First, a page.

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Sixth Sunday of Lent (Palm Sunday) March 28, 2021

Douglas and Dana, Associates

We are Douglas and Dana, Associates of the Congregation of Notre Dame Sisters at Our Lady of Peace parish, Innisfail, Alberta.

Palm Sunday (the lead into Holy Week) presents us with many dramatic and contrasting scenes that stir our emotions. We hold and wave palm branches as a symbol of victory, triumph, peace, and eternal life. We carry palm branches as a tribute of waving joy, before Christ, victorious over death – also as a symbol of our fickleness, betraying Christ unto His Death.

We begin the celebration of Jesus’ Passion – His entry into the city of Jerusalem for our salvation. We shout and sing “Hosanna! Hosanna in the highest heaven.” Hosanna in Hebrew literally means, “I beg you to save”, or “please deliver us”. The first reading from Isiah 50.4-7 speaks of the suffering servant being insulted, struck and spit on, yet sets his face like flint, determined to stoically finish his quest. Psalm 22 further speaks of suffering, being mocked, and scorned. The Jewish people of the time, under the heel of the Roman Empire were expecting a Conquering King to rescue them from their suffering. Jesus is entering into his Passion, coming, not as a royal Conquering King, but as a humble, Suffering Servant. Many people spread their cloaks on the road or spread leafy branches they had cut from the fields, to welcome Jesus on his entry into Jerusalem. The image of Jesus, the ‘King’ riding on a donkey and not some royal coach leads us into recognizing Him as a Suffering Servant – a different kind of king.

In the Gospel of Mark, we see Jesus at Bethany, two days before the Passover, in the house of Simon the leper. Here Jesus is anointed with ointment of nard by a woman who he praises “for she has anointed my body beforehand for its burial”. At the same time, Judas Iscariot goes to the chief priests with a plan to betray Jesus. At the Passover meal, Jesus reveals more of his coming suffering by announcing that one of his disciples at the table will betray him. Jesus shocks the disciples again by saying that they will all scatter and run away from any hints of suffering. Peter announces that he will never deny Jesus, and all of them say the same.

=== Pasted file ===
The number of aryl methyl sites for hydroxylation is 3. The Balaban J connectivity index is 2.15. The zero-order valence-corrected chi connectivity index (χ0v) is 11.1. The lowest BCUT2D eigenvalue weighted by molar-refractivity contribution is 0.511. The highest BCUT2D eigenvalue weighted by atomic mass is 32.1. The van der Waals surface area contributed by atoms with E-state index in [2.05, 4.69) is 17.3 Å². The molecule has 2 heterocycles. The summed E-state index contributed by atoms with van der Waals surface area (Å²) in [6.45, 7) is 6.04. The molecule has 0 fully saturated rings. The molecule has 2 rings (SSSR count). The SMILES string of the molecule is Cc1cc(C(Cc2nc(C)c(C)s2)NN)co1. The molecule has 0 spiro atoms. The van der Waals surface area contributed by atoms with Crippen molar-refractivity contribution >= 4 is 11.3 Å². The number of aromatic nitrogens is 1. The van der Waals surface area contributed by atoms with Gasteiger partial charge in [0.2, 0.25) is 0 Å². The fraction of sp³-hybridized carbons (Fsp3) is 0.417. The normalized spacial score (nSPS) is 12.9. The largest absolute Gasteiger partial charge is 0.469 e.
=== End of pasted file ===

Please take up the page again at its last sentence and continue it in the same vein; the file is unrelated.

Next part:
After the meal, Jesus and his disciples go to the Garden of Olives, or ‘Gethsemane’ to pray and rest. Here Jesus enters further into his Passion. This ‘garden’ or place of rest contrasts directly with further suffering Jesus endures. The olive tree symbolizes the eternal link between man and the earth. The olive branch is a symbol of peace, wisdom, fertility, prosperity, health, luck, victory, stability, and tranquility. Olive oil, in the symbolism of the Bible, is a picture of the presence of the Spirit of God. Oil was used for the anointing of priests and kings. Olive oil is produced under pressure. The more pressure, the more oil. Jesus was certainly ‘under pressure’ moving into his Passion. Yet, what a better symbolic place to be with God and pray than the Garden of Olives. Gethsemane is derived from Hebrew ‘Gat’ meaning wine press and ‘Shmanin’ meaning oils. A literal translation of Gat Shmanim would be “winepress of oils”.

The suffering and sacrifice of Jesus allowed the Holy Spirit to be poured out on those who believe in Him. Jesus is betrayed by one of his own followers and is taken away to enter deeper into His Passion and suffering to be crucified on the cross and finally rise triumphantly from the tomb. This is a strong reflection on what Jesus did for our salvation.


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